The only thing to be left from this is a baffling commentary on race relations. Beatty definitely feels like he thought he was making Network '98. The only thing is that his old white man rapping skills are cringe-inducing nowadays. His ghetto shtick holds up slightly better, but that's mostly because it's confusing to see the director of Reds doing half of the things he does here. Maybe there is insightful commentary on politics, but it's hard to overlook the fact that Beatty's character seems too desperate, as if in crisis, to really bring anything meaningful to the story. There's too much going on and I don't know that Beatty even comes close to scratching any surfaces. It doesn't feel insightful to politics or race, nor the general attitudes towards rap music.
Of course, even the soundtrack is astounding. It was supposedly certified platinum (that's one million copies sold) despite the film barely making a dent in limited release. If you go in just blind enough, you will be pleasantly surprised to see composer Ennio Morricone's name thrown into the credits. If you stick around, you will be baffled beyond belief as Beatty pulls off the confusing combination of Morricone and N.W.A. during a chase scene. Mind you, I don't think anyone was really expecting Beatty to personally make a film that features artists like Public Enemy, Dr. Dre, and Ol Dirty Bastard on the soundtrack. Even if the music dates it, the attitudes on display are arguably worse.
Mind you, Bulworth is from the man who directed Reds. There's dignity to Reds that is almost too pristine and perfect. What Bulworth feels like is an old man trying to appeal to an audience he could never reach. I don't know that Beatty even needed to. He didn't do much of a good job, even if his politics were subversive and occasionally insightful. The film is a head trip on par with trying to understand how Beatty came to make this. It's so surreal and the more appreciation you had for his previous work, the more it will either make you cringe or hallucinate. What is this film and why isn't it the worst thing ever? Why is it even a thing?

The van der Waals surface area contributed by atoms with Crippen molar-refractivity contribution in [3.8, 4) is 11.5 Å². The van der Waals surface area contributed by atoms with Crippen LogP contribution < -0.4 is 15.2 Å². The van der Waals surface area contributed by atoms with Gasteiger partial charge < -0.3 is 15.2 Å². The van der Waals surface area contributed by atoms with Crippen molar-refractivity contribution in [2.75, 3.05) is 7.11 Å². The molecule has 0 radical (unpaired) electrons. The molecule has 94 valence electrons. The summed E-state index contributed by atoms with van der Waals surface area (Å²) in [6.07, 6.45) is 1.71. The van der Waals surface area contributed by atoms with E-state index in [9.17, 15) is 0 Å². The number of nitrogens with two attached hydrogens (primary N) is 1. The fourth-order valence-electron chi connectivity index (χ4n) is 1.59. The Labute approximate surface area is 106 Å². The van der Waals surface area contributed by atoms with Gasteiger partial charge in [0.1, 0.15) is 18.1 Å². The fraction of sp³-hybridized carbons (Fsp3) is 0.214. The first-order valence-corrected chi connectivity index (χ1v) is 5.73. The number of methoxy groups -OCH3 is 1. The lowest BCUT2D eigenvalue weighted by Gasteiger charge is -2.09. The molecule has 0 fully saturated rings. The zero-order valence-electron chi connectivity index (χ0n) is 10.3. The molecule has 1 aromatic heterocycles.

But most of all, why was this nominated for an Oscar? Yes, it got into the Best Original Screenplay category, and I am not entirely sure. I don't know that 1998 was that desperate for a nominee. However, I do think that he was nominated solely on credit. I cannot think of why Roget Ebert gave the film 3.5/4 stars. I don't even know that its 90's culture has aged well. I wonder what it would have been like to have seen it during the time. Was white culture reassessing black culture somehow more respectable back then? I don't know. As I surf the Best Original Screenplay category, there is none that really shake my faith as much as Bulworth. There have been dull screenplays for sure, but none that have Warren Beatty dancing to Ol Dirty Bastard and obnoxiously yelling profanities on live TV. If you can find one, please let me know. As it stands, I still think that Bulworth was a fever dream (a very well casted fever dream, mind you) that didn't exist. I don't know why it needed to.